Easter vs Páscoa: President compares traditions

Fat Tuesday in Brazil is a three day party says Bridges

Easter+vs+P%C3%A1scoa%3A+President+compares+traditions

Liam Keenan

Mary Stempky, Reporter

President Mr. Rob Bridges would describe Carnival, a Lenten Celebration in Brazil as a Catholic holiday where you have a party to say goodbye to some of the excess and enjoyments of life for forty days, to kind of mirror Jesus’ 40 days in the desert.

Bridges and his family lived in Brazil for five years, and he said that he has noticed more differences than similarities in how Lent and Easter are celebrated in Brazil and the United States.

“In the US, on Fat Tuesday, at least in Michigan, (people) eat big donuts, and in Brazil, (people) have a three day party,” Bridges said.

This three-day party is known as Carnival.

According to Bridges, Carnival culminates in a parade in a huge stadium.

The parade is a competition between certain Samba schools, consisting of 2,000 or 3,000 people who are evaluated on different aspects of their performance including costume and choreography.

“There are eight or nine different costume groups in (Samba) school,” Bridges said.

One year Bridges and his wife participated in Carnival.

According to Bridges, he and his wife, Marcia  were part of a Samba school in 1998 in the Carnival parade.

“Our group went on at about 3 in the morning,” Bridges said.

The year before, in 1997, Bridges’ parents visited Brazil and attended Carnival.

He said that his mother, Dorothy Bridges  was perplexed that all the participants in the parade did not have a stench.

“I remember her saying after one guy passed by  in a short sleeved shirt and was sweating so much ‘he’s supposed to smell bad, but he smells good,’” Bridges said.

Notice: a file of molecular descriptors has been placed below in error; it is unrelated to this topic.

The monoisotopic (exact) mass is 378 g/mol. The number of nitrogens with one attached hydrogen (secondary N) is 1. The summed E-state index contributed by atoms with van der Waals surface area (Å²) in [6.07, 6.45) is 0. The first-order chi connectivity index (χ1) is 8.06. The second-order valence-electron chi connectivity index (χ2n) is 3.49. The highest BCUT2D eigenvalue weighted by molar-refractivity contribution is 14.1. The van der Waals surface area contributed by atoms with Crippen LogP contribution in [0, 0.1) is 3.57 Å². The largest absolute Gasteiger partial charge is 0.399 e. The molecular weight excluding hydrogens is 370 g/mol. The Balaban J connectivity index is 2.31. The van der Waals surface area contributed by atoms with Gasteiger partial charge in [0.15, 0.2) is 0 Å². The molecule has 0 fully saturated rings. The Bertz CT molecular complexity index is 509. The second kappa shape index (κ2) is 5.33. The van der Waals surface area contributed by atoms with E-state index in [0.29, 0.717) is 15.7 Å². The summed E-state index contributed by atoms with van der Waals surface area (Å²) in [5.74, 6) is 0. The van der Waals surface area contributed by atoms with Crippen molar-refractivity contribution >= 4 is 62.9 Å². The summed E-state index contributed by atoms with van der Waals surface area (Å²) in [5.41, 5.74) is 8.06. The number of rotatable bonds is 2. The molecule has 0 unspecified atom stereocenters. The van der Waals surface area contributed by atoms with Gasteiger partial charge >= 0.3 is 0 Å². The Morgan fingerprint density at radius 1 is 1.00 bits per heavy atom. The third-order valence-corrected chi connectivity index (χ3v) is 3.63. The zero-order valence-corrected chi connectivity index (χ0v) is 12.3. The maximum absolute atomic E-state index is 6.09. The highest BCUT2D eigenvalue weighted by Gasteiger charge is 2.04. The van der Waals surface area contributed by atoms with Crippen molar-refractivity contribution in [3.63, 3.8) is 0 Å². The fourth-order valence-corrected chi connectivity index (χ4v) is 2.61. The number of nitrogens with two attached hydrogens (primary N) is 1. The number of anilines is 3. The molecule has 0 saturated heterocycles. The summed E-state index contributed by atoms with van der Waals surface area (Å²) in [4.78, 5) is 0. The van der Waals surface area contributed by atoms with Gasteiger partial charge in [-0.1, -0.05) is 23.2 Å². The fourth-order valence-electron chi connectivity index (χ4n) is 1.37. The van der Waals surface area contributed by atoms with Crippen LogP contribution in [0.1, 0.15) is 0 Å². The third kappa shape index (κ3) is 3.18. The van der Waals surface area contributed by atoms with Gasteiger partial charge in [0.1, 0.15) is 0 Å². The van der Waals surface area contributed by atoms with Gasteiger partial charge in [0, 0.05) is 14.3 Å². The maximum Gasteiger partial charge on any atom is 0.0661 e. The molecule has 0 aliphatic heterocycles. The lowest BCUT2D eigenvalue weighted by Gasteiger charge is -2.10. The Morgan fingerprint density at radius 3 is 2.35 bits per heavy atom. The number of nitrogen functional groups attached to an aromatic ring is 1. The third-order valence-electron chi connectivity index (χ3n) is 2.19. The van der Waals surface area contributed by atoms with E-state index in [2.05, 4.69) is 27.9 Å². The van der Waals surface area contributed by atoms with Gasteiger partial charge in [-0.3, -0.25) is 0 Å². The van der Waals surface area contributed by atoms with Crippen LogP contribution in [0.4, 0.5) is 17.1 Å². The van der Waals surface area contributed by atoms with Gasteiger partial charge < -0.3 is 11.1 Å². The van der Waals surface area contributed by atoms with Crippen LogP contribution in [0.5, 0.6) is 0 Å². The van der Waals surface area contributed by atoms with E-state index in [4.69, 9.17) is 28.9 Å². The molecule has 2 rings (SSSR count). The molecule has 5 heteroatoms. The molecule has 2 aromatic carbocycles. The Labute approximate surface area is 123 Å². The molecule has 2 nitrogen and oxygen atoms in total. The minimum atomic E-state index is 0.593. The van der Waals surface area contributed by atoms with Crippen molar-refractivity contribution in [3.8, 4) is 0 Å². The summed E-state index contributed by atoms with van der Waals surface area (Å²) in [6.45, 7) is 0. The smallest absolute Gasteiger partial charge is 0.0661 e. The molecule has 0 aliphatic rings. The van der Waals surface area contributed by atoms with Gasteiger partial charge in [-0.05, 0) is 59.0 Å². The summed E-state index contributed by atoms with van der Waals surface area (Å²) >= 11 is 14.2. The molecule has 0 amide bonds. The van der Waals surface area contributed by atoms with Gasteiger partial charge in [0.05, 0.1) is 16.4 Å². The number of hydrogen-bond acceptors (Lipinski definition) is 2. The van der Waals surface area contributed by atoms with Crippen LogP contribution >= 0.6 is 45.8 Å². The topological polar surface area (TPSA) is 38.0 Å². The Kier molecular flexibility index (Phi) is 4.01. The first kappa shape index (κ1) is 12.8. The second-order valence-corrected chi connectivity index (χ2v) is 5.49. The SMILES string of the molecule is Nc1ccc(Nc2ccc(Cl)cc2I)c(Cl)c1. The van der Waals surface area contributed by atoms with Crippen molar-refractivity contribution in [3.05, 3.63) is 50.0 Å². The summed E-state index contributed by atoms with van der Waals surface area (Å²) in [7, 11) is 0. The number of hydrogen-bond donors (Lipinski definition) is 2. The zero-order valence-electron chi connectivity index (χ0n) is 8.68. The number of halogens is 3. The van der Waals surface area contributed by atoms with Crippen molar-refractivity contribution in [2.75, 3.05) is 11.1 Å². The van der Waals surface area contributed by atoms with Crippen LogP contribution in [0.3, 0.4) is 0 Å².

Despite the extravagant parade that begins the season of Lent, Bridges said that Ash Wednesday is silent.

According to Bridges, he said that once the parade finishes on Ash Wednesday there is not much noise.

“There is all this quiet,” he said.

In Brazil, during the season of Lent, there are several fish dinners.“My wife’s mother made for the family, (and) still makes this great shrimp pasta,” Bridges said.

According to Bridges, on Easter Sunday, there are huge chocolate Easter eggs that are given to people. “(The eggs) are hollow and filled with chocolate,” Bridges said.

According to Bridges, in Brazil people get dressed up as they would on a wedding day. He said that one year he and his wife went in to the inland town of Oro Preto in the state of Minas Gerais and witnessed the way they celebrate the day.

“(The people) decorated the cobblestone streets (with) carpets (made of) spices, rocks and flowers, all symbolic (of) Easter,” Bridges said.

“On Easter morning there would be a procession over these carpets to church.”

These types of traditions are impossible to miss when visiting Brazil during the Easter holiday.

According to Bridges, when traveling to Brazil around Easter, one can no avoid the celebrations and traditions of the season.

Bridges said, “If the big Carnival is too much for you, there are mini versions that go around (Brazil) on the days leading up to Fat Tuesday.

“If you are in the city you have no choice (but to participate).”